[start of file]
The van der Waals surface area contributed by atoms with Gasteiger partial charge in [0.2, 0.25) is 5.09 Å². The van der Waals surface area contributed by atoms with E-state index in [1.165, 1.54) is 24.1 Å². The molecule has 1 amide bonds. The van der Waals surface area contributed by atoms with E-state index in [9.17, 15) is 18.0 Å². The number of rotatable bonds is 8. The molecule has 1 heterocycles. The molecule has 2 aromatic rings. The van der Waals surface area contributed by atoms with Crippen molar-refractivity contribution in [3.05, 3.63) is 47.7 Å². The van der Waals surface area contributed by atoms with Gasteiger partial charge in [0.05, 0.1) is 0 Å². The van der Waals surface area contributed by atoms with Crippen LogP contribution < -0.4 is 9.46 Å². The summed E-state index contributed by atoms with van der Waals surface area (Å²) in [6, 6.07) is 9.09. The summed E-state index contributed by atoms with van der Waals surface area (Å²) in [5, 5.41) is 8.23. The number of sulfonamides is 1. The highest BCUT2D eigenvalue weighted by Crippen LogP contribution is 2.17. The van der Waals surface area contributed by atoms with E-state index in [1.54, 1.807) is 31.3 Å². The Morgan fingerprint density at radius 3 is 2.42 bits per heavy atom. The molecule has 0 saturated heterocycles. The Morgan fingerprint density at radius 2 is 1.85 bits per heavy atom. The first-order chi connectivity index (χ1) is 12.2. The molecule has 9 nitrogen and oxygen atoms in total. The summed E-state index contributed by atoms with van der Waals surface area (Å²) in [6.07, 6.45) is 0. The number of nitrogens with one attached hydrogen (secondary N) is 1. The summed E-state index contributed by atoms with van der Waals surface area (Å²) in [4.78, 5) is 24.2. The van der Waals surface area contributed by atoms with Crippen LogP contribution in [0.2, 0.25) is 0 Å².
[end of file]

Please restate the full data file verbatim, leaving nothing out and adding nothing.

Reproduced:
The van der Waals surface area contributed by atoms with Gasteiger partial charge in [0.2, 0.25) is 5.09 Å². The van der Waals surface area contributed by atoms with E-state index in [1.165, 1.54) is 24.1 Å². The molecule has 1 amide bonds. The van der Waals surface area contributed by atoms with E-state index in [9.17, 15) is 18.0 Å². The number of rotatable bonds is 8. The molecule has 1 heterocycles. The molecule has 2 aromatic rings. The van der Waals surface area contributed by atoms with Crippen molar-refractivity contribution in [3.05, 3.63) is 47.7 Å². The van der Waals surface area contributed by atoms with Gasteiger partial charge in [0.05, 0.1) is 0 Å². The van der Waals surface area contributed by atoms with Crippen LogP contribution < -0.4 is 9.46 Å². The summed E-state index contributed by atoms with van der Waals surface area (Å²) in [6, 6.07) is 9.09. The summed E-state index contributed by atoms with van der Waals surface area (Å²) in [5, 5.41) is 8.23. The number of sulfonamides is 1. The highest BCUT2D eigenvalue weighted by Crippen LogP contribution is 2.17. The van der Waals surface area contributed by atoms with E-state index in [1.54, 1.807) is 31.3 Å². The Morgan fingerprint density at radius 3 is 2.42 bits per heavy atom. The molecule has 0 saturated heterocycles. The Morgan fingerprint density at radius 2 is 1.85 bits per heavy atom. The first-order chi connectivity index (χ1) is 12.2. The molecule has 9 nitrogen and oxygen atoms in total. The summed E-state index contributed by atoms with van der Waals surface area (Å²) in [6.07, 6.45) is 0. The number of nitrogens with one attached hydrogen (secondary N) is 1. The summed E-state index contributed by atoms with van der Waals surface area (Å²) in [4.78, 5) is 24.2. The van der Waals surface area contributed by atoms with Crippen LogP contribution in [0.2, 0.25) is 0 Å².